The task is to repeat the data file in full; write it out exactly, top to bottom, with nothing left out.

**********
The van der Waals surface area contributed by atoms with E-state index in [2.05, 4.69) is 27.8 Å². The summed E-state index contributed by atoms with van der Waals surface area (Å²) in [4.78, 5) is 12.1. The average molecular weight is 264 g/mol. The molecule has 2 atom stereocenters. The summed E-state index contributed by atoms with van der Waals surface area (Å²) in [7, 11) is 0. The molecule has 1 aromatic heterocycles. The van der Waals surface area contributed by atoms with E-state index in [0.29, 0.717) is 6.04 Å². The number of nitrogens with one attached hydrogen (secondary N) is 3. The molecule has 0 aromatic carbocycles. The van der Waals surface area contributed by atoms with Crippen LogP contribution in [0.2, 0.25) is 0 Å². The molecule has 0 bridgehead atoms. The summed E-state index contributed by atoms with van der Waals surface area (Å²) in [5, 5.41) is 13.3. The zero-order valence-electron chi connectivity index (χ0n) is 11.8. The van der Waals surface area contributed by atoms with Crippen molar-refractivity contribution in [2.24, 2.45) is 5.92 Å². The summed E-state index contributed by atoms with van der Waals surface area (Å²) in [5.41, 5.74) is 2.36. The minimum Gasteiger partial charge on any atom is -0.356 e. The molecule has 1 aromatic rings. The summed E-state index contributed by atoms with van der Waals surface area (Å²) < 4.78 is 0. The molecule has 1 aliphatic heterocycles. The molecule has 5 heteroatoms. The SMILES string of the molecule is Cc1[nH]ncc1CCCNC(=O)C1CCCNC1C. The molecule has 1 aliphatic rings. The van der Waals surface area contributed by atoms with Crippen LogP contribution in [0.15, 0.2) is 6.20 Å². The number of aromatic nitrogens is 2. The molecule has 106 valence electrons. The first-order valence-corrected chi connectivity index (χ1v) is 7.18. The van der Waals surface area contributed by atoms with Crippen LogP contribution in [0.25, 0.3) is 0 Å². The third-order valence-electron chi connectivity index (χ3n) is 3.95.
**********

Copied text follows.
The van der Waals surface area contributed by atoms with E-state index in [2.05, 4.69) is 27.8 Å². The summed E-state index contributed by atoms with van der Waals surface area (Å²) in [4.78, 5) is 12.1. The average molecular weight is 264 g/mol. The molecule has 2 atom stereocenters. The summed E-state index contributed by atoms with van der Waals surface area (Å²) in [7, 11) is 0. The molecule has 1 aromatic heterocycles. The van der Waals surface area contributed by atoms with E-state index in [0.29, 0.717) is 6.04 Å². The number of nitrogens with one attached hydrogen (secondary N) is 3. The molecule has 0 aromatic carbocycles. The van der Waals surface area contributed by atoms with Crippen LogP contribution in [0.2, 0.25) is 0 Å². The molecule has 0 bridgehead atoms. The summed E-state index contributed by atoms with van der Waals surface area (Å²) in [5, 5.41) is 13.3. The zero-order valence-electron chi connectivity index (χ0n) is 11.8. The van der Waals surface area contributed by atoms with Crippen molar-refractivity contribution in [2.24, 2.45) is 5.92 Å². The summed E-state index contributed by atoms with van der Waals surface area (Å²) in [5.41, 5.74) is 2.36. The minimum Gasteiger partial charge on any atom is -0.356 e. The molecule has 1 aromatic rings. The summed E-state index contributed by atoms with van der Waals surface area (Å²) < 4.78 is 0. The molecule has 1 aliphatic heterocycles. The molecule has 5 heteroatoms. The SMILES string of the molecule is Cc1[nH]ncc1CCCNC(=O)C1CCCNC1C. The molecule has 1 aliphatic rings. The van der Waals surface area contributed by atoms with Crippen LogP contribution in [0.15, 0.2) is 6.20 Å². The number of aromatic nitrogens is 2. The molecule has 106 valence electrons. The first-order valence-corrected chi connectivity index (χ1v) is 7.18. The van der Waals surface area contributed by atoms with Crippen LogP contribution in [0.25, 0.3) is 0 Å². The third-order valence-electron chi connectivity index (χ3n) is 3.95.